CAA protests at Shaheen Bagh on New Year's Eve
CAA protests at Shaheen Bagh on New Year's Eve
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When dissent is throttled, and the government overrules the collegium to decide who will become a judge, then democracy is in danger. This is why former Justice Jasti Chelameswar’s words have proved prophetic. There is not a single Muslim in the Modi cabinet because the BJP does not give them tickets to contest elections - with a few exceptions. And those who oppose the National Register for Citizens (NRC) may meet the fate of students studying in the Jamia Millia Islamia and Jawaharlal Nehru Universities.

The right to dissent is a species of the right to freedom of speech and expression and when the former is suppressed, the latter becomes a chimera. This is why the midnight assault on the students of Jawaharlal Nehru University on January 5 by masked goons of a right-wing student’s union with the police standing around proves democracy is being thwarted.

Again, a controversy has broken out with Kapil Gujjar, who had opened fire at Shaheen Bagh in New Delhi allegedly raising slogans to the effect that, “hamare desh me aur kisi ki nahi chalegi, sirf Hinduon ki chalegi (only Hindus shall have a say in our country, no one else).” This misguided youth does not realize that Hinduism is one of the world’s greatest religions which inculcates tolerance for all religions.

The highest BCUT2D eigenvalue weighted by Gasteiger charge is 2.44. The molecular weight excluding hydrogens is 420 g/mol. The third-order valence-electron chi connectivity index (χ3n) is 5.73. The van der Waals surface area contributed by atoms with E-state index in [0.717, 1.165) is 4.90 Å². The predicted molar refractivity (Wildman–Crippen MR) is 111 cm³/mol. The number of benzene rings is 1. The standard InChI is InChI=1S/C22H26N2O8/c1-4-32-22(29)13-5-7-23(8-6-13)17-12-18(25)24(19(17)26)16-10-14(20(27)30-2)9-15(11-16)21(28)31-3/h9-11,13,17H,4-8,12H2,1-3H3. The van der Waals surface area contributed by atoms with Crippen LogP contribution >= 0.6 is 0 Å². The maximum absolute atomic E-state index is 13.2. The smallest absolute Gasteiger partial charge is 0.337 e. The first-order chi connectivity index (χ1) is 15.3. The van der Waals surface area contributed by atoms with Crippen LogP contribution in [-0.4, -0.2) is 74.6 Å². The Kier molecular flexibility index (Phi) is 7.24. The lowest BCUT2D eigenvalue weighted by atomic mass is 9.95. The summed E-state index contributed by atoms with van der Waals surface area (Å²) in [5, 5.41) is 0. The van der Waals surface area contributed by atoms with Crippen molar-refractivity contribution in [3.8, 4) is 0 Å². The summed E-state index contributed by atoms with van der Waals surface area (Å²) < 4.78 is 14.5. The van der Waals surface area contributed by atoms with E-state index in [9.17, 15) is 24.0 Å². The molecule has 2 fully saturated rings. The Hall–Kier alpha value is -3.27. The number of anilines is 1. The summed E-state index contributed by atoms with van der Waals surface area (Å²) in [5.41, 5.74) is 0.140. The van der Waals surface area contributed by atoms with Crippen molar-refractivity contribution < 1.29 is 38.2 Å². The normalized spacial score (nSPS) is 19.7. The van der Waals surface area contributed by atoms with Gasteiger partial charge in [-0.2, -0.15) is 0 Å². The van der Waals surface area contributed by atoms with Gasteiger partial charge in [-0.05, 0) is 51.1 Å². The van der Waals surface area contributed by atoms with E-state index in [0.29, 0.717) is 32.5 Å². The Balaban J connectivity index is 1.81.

A war of words has broken out between the Aam Aadmi Party and the BJP with the former accusing the latter of using Gujjar to intimidate dissenters or “urban-Naxals” as they have been branded. Unsubstantiated media reports claim Gujjar’s father claimed he was a supporter of prime minister Narendra Modi. That has yet to be proved.

To add to this chaos, the Narendra Modi government has blocked the elevation of principal district judge P.K. Bhat as a Karnataka High Court judge despite the Supreme Court collegium iterating his recommendation for a third time. Union law minister Ravi Shankar Prasad had declared his ministry would not be a mere “post office” for clearance of putative judges recommended by the collegium for elevation.

But when the alleged punitive non-elevation of Gujarat High Court judge Akil Abdulhamid Kureshi as the chief justice of the Madhya Pradesh High Court was challenged in the apex court, Fali Nariman claimed the government was in effect a post-office. Only he chose semantics to say it was a “distinguished communicator.”

Ravi Shankar Prasad’s words have proved prophetic because his ministry returned Judge P K Bhat’s file to the collegium on September 12, 2017 terming the allegations against Bhat as “serious and sensitive” needing a “fair and proper inquiry.” For those who do not know, a district judge has administrative duties which led to a woman subordinate magistrate complaining Bhat would not clear her orderly allowance. He would allegedly summon her to his official residence late at night and make her sit there till dawn with “dishonourable intentions,” according to her.